Corky II (oz7905)
About this Plan
Corky II. Radio control sport seaplane model, for 2 or 3 channel RC and 1/2A power.
Quote: "A 1/2A sport seaplane designed for two or three channels. A Cox .049 with Ace throttle sleeve provides plenty of power and idle for taxiing. Corky II by Ted Strader.
Corky II is an enlarged version of a single channel .020 powered seaplane I designed in 1972 which was never intended to be flown from the water! Being an avid seaplane fancier, I decided to use this configuration and simply let it land on the grass - after all, sailplanes do it all the time.
After a couple of seasons of hand launching from our hay field, the urge became great enough to head for the lake. The hull had been designed for water, even though the original intent was to keep dry.
Corky I floated, taxied and, as witnessed on at least a hundred hand-launched flights, flew like a greased bullet with incredible stability, its 17 ounce flying weight didn't prevent it from catching four or five thermals and almost becoming lost. It did have one minor flaw - it didn't want to ROW! The step was positioned too far aft of the CG for the ship to rotate without an elevator.
On the first day of this past September. I decided to revamp the design for multi in time for the Brimfield, Massachusetts water meet September 12th.
In eleven days, Corky II became a reality; larger, using three channels with one of them operating an Ace sleeve throttle on a Cox Medallion .049. When my son Eric and I arrived at Brimfield, the only thing we'd had time to check was the throttle control. Corky II had not been test flown, glided or even floated. However, five flights were made that day - all hand launched as the wind was gusty and the water quite choppy.
The next weekend we went to a local hydro meet at Round Lake, N.Y., but, due to equipment problems, failed to re-ally set the world on its ear! By the end of the day, the ROW scoreboard read: Water 7, Corky II 0: and warm weather fast disappearing.
In the hope that a few good days yet remained, I installed some newer equipment which checked out well and waited for the weekend. Saturday was almost perfect so we headed back to the lake. The water had a slight ripple, it was warm, there wasn't a boat in sight, and my chief pilot made five near-perfect ROW's. The following Wednesday we went back again and, by the time we had taken advantage of that day and the following Saturday and Sunday, Corky II had completed 25 ROW flights, many of which were captured on film in the shots presented here. What we refuse to admit is the two times we completely missed the mile-long Lake and landed on the beach; the time it ran aground on a sand bar: and the couple of times it was taxied into our row boat. These are just ugly rumors with no basis in fact.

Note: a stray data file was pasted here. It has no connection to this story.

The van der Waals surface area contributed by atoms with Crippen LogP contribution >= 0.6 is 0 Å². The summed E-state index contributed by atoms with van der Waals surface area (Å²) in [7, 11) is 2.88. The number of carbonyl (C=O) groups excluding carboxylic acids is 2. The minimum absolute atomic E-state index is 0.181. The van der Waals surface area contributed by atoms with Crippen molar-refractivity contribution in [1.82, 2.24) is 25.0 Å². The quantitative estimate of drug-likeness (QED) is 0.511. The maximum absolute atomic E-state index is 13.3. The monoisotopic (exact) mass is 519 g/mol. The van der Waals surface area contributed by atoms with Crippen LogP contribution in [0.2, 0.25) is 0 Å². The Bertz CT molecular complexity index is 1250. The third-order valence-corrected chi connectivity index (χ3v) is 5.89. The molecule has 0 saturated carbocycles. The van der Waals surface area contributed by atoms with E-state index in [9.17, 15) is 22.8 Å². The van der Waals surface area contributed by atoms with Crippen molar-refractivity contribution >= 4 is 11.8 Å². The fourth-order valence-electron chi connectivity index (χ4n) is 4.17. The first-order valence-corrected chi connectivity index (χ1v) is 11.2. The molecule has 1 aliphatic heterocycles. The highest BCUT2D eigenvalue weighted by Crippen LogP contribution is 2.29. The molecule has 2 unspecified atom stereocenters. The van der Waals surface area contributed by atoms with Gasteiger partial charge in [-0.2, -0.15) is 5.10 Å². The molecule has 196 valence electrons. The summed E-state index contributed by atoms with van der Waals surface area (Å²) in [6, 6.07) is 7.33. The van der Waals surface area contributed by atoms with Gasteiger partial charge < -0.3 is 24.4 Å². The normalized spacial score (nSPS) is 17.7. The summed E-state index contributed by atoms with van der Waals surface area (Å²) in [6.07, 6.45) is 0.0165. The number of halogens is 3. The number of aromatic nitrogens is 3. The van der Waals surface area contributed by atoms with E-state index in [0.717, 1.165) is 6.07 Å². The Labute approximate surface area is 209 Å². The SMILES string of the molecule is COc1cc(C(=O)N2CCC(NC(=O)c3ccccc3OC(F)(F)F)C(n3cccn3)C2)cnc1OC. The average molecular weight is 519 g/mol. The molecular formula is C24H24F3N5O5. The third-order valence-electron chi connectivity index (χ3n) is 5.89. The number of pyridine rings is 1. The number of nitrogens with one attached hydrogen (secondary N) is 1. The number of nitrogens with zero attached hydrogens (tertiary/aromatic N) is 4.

The hull of the Corky progresses from a V to an inverted V, or cathedral configuration, which, in the case of this model, is very easily formed and enhances water handling. On the step, a tunnel allows air to help break the vacuum.
We have not felt the need for a water rudder as the model is quite maneouverable on low power..."
Supplementary file notes
Article pages, text and pics, thanks to hlsat.
Did we get something wrong with these details about this plan (especially the datafile)?
That happens sometimes. You can help us fix it.
Add a correction
by Ted Strader
from RCMplans (ref:678)
IC R/C Floatplane
all formers complete :)
got article :)
Found online 19/07/2016 at:
Format: • PDFbitmap
Credit*: davidterrell80, Balsaworkbench
Do you have a photo you'd like to submit for this page? Then email email@example.com
User commentsNo comments yet for this plan. Got something to say about this one?
Add a comment
* Credit field
The Credit field in the Outerzone database is designed to recognise and credit the hard work done in scanning and digitally cleaning these vintage and old timer model aircraft plans to get them into a usable format. Currently, it is also used to credit people simply for uploading the plan to a forum on the internet. Which is not quite the same thing. This will change soon. Probably.
This model plan (like all plans on Outerzone) is supposedly scaled correctly and supposedly will print out nicely at the right size. But that doesn't always happen. If you are about to start building a model plane using this free plan, you are strongly advised to check the scaling very, very carefully before cutting any balsa wood.
© Outerzone, 2011-2021.
All content is free to download for personal use.
For non-personal use and/or publication: plans, photos, excerpts, links etc may be used, provided that full and clear credit is given to Outerzone with appropriate and specific direction to the original content i.e. a direct hyperlink back to the Outerzone source page.
Unauthorized use and/or duplication of this material without express and written permission from this site's owner is strictly prohibited. If we discover that content is being stolen, we will consider filing a formal DMCA notice.